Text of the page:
United Nations agencies warned Wednesday that the number of people facing food insecurity in southern Yemen may increase from 2 million to 3.2 million in six months. 

The latest report by the Integrated Food Security Phase Classification (IPC) released by the Food and Agriculture Organization (FAO), UNICEF and the World Food Program (WFP) said food shortages will rise sharply because of a number of factors, including poor economic conditions, conflict, flash floods, locusts and the coronavirus pandemic.

The analysis conducted in 133 districts in southern Yemen forecast an “alarming increase of people facing high levels of acute food insecurity”.

“The people of Yemen have already been through a lot and are resilient. But they are facing now too many hardships and threats all at once – from COVID-19 to Desert Locusts invasions. Small-holder farmers and families who depend upon agriculture for their livelihoods need our support now more than ever,” said FAO representative in Yemen Hussein Gadain.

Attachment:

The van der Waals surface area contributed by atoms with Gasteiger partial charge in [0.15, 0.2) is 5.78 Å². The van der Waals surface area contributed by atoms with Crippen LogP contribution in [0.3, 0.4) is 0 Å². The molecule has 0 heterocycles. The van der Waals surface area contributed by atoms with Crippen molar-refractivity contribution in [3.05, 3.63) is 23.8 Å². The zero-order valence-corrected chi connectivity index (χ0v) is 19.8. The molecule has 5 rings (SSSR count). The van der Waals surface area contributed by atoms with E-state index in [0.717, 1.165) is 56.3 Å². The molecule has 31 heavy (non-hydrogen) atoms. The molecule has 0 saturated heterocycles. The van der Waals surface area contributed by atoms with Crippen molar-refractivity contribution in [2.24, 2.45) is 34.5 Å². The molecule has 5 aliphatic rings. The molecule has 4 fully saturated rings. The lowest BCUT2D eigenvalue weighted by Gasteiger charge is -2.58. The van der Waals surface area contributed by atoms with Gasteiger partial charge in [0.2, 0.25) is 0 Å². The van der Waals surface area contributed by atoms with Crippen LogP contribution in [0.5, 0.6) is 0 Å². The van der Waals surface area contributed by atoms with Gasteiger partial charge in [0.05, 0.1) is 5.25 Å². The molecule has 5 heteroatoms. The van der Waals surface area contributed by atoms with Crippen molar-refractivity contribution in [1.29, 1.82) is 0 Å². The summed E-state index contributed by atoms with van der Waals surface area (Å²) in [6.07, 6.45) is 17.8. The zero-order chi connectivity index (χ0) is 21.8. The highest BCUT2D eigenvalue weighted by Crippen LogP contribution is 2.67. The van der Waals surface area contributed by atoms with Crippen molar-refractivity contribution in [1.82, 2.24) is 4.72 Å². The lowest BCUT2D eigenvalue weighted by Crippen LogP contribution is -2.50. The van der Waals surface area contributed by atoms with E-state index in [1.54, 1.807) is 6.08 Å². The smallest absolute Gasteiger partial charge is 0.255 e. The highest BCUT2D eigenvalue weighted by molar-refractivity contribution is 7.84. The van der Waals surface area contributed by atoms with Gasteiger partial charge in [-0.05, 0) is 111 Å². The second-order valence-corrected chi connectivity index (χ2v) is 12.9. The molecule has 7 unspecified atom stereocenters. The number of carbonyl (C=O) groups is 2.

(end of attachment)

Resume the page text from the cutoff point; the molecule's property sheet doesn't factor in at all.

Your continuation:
Food shortages was eased to some extent in 2019 thanks to a massive scale-up of humanitarian assistance, said the report.

“We must act now. In 2019, thanks to a massive scale-up, WFP and partners were able to reverse the deterioration in the worst hit areas of Yemen. The warning signs have returned and with Coronavirus pandemic added to the mix, it could get a lot worse if humanitarian action is delayed,” according to WFP country director in Yemen, Laurent Bukera.

The report proposed recommendations “for urgent actions,” such as ensuring continued food assistance, rehabilitating local water infrastructures damaged by floods, supporting farmers, promoting good nutritional practices and strengthening early warning and general food security monitoring systems.

Yemen has been engulfed by violence and instability since 2014, when Houthi rebels captured much of the country, including the capital of Sanaa.

A Saudi-led coalition aimed at reinstating the government has worsened the situation, causing one of the world’s worst human-made humanitarian crisis, as millions are on the brink of starvation.

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